In the paper “Estimating wearable motion sensor performance from personal biomechanical models and sensor data synthesis”, we present a fundamentally novel simulation methodology to estimate the performance of wearable motion sensors using personalised biomechanical models and sensor data synthesis. The presented method was used in two case studies, including running athletes and hemiparetic patients after stroke. The results of our investigation open a new avenue for digital twin models in wearable system planning and performance estimation before physical prototypes are made.
We present a fundamentally new approach to design and assess wearable motion systems based on biomechanical simulation and sensor data synthesis. We devise a methodology of personal biomechanical models and virtually attach sensor models to body parts, including sensor positions frequently considered for wearable devices. The simulation enables us to synthesise motion sensor data, which is subsequently considered as input for gait marker estimation algorithms. We evaluated our methodology in two case studies, including running athletes and hemiparetic patients. Our analysis shows that running speed affects gait marker estimation performance. Estimation error of stride duration varies between athletes across 834 simulated sensor positions and can soar up to 54%, i.e. 404 ms. In walking patients after stroke, we show that gait marker performance differs between affected and less-affected body sides and optimal sensor positions change over a period of movement therapy intervention. For both case studies, we observe that optimal gait marker estimation performance benefits from personally selected sensor positions and robust algorithms. Our methodology enables wearable designers and algorithm developers to rapidly analyse the design options and create personalised systems where needed, e.g. for patients with movement disorders.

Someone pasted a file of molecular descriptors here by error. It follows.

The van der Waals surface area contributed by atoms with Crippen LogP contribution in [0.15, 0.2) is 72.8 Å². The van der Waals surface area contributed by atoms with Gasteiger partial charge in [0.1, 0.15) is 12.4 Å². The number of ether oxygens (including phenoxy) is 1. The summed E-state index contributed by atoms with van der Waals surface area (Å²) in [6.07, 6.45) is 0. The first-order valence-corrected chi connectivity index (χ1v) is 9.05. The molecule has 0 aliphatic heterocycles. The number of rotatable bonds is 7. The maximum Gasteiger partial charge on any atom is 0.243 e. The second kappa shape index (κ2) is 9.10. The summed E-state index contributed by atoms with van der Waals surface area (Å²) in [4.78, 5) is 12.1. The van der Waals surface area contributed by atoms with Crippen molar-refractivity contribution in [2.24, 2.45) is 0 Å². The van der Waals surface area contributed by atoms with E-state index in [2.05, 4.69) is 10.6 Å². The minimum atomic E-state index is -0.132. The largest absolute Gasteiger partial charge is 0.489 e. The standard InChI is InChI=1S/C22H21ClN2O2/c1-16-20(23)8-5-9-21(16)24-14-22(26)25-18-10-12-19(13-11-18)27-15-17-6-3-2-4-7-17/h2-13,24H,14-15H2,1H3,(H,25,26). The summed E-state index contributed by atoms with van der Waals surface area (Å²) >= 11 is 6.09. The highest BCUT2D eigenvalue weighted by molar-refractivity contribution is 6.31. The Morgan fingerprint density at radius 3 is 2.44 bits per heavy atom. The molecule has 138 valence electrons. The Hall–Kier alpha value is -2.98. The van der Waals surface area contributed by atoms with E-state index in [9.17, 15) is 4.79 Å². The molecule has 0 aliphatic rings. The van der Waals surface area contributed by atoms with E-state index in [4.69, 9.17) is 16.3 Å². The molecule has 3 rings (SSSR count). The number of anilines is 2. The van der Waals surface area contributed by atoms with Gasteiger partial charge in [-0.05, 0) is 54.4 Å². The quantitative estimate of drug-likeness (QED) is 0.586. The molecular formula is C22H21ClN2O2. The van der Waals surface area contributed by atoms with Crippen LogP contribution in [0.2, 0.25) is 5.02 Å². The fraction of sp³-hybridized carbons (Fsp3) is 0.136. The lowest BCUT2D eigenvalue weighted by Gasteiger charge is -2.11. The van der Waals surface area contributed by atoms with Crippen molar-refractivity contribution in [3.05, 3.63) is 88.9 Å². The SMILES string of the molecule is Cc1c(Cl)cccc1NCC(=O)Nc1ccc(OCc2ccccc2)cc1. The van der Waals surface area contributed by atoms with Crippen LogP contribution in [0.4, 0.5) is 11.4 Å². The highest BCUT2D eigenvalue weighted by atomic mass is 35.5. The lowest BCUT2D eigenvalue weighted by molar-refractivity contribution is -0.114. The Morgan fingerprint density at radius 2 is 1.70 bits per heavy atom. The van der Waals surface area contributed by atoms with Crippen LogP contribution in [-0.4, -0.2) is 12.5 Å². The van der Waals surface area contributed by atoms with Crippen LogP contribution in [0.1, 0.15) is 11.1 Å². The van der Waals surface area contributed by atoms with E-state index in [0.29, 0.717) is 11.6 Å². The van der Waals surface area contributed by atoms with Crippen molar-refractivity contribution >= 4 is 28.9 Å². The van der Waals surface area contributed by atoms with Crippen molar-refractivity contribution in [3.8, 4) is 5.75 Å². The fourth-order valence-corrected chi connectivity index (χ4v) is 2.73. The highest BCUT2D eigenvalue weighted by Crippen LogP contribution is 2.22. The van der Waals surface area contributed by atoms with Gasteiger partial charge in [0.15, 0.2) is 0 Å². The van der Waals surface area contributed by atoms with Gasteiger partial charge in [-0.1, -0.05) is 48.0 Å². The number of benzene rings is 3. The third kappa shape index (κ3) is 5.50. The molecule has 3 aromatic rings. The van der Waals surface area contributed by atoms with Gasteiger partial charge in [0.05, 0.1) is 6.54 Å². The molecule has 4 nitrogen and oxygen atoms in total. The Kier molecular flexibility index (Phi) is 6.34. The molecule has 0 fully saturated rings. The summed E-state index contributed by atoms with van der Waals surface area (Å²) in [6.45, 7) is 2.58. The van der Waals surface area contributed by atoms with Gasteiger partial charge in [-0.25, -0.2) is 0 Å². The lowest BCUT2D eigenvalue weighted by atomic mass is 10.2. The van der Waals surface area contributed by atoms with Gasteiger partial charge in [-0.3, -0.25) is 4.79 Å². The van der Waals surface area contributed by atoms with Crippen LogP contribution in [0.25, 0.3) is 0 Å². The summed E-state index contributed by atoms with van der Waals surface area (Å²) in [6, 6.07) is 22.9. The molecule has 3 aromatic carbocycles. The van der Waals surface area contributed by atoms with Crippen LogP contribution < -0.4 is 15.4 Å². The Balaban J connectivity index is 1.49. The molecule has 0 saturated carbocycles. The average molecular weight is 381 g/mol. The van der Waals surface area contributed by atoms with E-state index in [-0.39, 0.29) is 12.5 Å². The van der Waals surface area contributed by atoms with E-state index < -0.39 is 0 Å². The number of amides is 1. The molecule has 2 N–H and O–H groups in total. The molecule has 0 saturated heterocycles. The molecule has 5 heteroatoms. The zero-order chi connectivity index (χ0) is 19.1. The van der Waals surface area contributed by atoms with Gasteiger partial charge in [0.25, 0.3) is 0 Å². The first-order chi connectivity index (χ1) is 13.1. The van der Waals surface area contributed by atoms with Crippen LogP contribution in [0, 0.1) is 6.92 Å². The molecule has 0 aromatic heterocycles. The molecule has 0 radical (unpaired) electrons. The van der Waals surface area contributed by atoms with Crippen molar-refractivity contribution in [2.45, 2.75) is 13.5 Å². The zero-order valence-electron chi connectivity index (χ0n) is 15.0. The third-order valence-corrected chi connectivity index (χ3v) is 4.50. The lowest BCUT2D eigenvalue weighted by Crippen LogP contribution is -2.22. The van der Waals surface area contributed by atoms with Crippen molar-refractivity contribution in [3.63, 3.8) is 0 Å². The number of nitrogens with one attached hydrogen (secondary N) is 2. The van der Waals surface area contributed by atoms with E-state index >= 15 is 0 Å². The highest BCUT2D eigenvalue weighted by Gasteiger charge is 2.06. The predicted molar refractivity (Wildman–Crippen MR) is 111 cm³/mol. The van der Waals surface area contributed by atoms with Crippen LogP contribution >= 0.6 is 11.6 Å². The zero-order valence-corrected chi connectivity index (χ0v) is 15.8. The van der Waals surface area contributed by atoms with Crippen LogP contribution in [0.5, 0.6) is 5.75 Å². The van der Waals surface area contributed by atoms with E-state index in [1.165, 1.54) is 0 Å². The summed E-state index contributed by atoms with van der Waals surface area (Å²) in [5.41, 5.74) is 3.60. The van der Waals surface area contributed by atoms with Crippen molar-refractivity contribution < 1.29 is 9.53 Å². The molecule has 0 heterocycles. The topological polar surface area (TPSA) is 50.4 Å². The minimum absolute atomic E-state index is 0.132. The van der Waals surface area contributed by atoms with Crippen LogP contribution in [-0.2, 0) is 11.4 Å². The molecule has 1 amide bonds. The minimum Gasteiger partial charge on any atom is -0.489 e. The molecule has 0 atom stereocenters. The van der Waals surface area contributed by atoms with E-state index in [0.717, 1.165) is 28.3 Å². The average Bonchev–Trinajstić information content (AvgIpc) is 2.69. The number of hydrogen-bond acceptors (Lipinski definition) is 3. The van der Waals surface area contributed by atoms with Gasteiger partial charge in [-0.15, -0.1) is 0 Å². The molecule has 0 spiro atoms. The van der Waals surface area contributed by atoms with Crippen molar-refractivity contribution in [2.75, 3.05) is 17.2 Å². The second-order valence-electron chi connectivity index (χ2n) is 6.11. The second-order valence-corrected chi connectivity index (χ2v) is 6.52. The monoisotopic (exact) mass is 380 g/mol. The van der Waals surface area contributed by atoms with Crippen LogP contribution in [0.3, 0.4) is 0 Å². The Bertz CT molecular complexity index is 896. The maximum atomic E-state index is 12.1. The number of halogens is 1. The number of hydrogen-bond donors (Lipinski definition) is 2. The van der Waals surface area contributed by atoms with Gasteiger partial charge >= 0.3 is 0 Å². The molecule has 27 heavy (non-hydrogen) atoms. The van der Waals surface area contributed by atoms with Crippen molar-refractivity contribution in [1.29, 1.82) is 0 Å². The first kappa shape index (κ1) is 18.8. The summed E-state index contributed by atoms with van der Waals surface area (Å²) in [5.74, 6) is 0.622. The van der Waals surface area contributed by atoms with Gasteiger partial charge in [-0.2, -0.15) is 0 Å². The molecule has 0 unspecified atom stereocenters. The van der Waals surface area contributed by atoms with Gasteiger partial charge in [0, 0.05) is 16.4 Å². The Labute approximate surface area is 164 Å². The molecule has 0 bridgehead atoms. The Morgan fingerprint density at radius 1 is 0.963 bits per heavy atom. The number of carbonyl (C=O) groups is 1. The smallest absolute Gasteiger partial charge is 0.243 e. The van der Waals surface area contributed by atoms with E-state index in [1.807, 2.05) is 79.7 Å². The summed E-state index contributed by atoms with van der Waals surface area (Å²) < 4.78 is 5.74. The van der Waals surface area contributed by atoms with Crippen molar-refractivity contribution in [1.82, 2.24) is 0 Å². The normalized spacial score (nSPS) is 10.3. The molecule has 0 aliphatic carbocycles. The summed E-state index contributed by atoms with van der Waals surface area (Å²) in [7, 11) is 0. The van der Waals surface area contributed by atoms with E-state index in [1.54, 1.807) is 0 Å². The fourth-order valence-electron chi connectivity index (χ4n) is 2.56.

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"Estimating wearable motion sensor performance from personal biomechanical models and sensor data synthesis", Nature Scientifc Reports, 2020.,
The full text is available as open access publication here: https://www.nature.com/articles/s41598-020-68225-6